Nearly nothing has gone according to plan so far this year. Replacement refs made a travesty of the early weeks, teams that were predicted to be powerhouses stumbled out of the gates, teams that were predicted to serve as doormats for those powerhouses surged to the top of their divisions, and even a team like San Francisco—which was expected to play well, and has—finds itself in a three-way tie with Arizona and Seattle atop the NFC West.
Suddenly, we find ourselves in Week 7. Enough screwing around—teams that have had up-and-down weeks and now find themselves in the midst of tight divisional standings need to string together some wins if they want to make it to the playoffs.
Here is a look at five individual players whose Week 7 performances will be paramount to their respective team's success—players who need to carry their teams to victory this week, and for the rest of the season.
Rodgers exploded against Houston on Sunday night, tossing six TDs.
When Aaron Rodgers plays like a good quarterback—instead of the normally elite passer that we know him to be—the Packers struggle and start the season with a record of 2-3.
It's as simple as that.
The Packers have a fantastic receiving corps, with or without Greg Jennings, but it's up to Rodgers to get them the ball.
The running game is essentially nonexistent right now, with Cedric Benson sidelined for the foreseeable future. An inexperienced Alex Green managed just 65 yards on 22 carries against the Texans, and James Starks remains either inactive or ineffective due to a nagging turf toe injury.
Rodgers has to be the man to carry Green Bay not only against St. Louis in Week 7 but for the rest of the season as well, and the Packers have no time to waste. The Bears (4-1) sit atop a supremely competitive NFC North, and they show no signs of slowing down.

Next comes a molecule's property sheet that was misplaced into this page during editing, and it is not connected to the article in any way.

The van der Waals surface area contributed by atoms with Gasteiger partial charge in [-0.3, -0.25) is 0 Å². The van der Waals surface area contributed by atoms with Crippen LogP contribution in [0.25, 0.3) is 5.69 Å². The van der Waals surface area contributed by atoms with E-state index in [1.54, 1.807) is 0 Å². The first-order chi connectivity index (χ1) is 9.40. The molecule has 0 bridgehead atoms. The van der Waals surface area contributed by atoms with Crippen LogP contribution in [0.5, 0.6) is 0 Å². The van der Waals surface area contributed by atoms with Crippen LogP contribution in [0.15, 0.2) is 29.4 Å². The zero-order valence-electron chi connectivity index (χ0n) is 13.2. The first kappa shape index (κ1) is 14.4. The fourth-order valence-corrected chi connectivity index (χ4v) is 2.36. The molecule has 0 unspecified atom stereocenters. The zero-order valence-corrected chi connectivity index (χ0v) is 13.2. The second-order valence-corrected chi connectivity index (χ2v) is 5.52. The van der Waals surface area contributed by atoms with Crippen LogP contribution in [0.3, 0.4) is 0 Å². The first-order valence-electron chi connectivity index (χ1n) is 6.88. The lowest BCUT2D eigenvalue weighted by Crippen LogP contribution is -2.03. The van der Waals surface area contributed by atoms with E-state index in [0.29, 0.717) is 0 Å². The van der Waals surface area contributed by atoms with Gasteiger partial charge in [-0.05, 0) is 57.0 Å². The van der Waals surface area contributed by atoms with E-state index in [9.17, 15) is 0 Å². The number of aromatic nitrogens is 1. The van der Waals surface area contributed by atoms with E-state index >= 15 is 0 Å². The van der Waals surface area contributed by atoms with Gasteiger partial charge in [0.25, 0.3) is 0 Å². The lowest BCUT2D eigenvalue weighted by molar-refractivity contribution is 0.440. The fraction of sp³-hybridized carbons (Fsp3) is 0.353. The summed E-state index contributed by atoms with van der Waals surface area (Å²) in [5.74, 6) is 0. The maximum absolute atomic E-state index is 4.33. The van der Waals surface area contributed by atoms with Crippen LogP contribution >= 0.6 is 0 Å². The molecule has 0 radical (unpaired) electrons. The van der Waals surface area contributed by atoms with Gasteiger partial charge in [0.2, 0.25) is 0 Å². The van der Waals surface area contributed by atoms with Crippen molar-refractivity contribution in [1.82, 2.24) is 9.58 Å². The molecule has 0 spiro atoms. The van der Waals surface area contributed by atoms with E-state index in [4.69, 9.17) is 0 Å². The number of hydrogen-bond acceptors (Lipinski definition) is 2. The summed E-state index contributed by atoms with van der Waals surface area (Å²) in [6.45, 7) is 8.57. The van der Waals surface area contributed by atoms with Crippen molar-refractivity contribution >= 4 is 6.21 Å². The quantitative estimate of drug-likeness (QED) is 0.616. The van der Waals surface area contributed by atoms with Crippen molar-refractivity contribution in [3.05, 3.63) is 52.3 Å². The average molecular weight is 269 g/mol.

Foster's struggles against Green Bay were unprecedented in 2012.
Speaking of the team Green Bay just clobbered—the correlation between Foster's success with that of the Texans is fairly obvious. Houston's star running back had his first off-game of 2012 on Sunday, and the Texans were handed their first loss of the season.
Although Foster punched in a pair of one-yard touchdowns to save his fantasy owners, his night was abysmal overall.
After averaging just shy of four yards per carry through the Texans' first five games, Foster managed just 29 yards on 17 carries for a 1.7-yard average on Sunday night. His struggle defined the game for Houston as the team was blown out.
Things don't get any easier for the Texans in Week 7, as the 5-1 Baltimore Ravens come to town. If Houston wants to be taken seriously as an AFC powerhouse, it needs to beat a quality opponent—so far this season, the Texans' five wins have come against teams whose combined record is 12-17.
For Houston to beat Baltimore, Foster absolutely must return to form and carry his squad as he has done all season.
With Ray Lewis done for the year, Reed must be the primary leader of the Ravens' defense.
The injury bug has bitten Baltimore, and it has bitten hard.
Already playing without outstanding linebacker Terrell Suggs, who is expected to rejoin practice this week but is still a long way from getting back onto the playing field, the Ravens lost both linebacker Ray Lewis and cornerback Lardarius Webb to season-ending injuries on Sunday.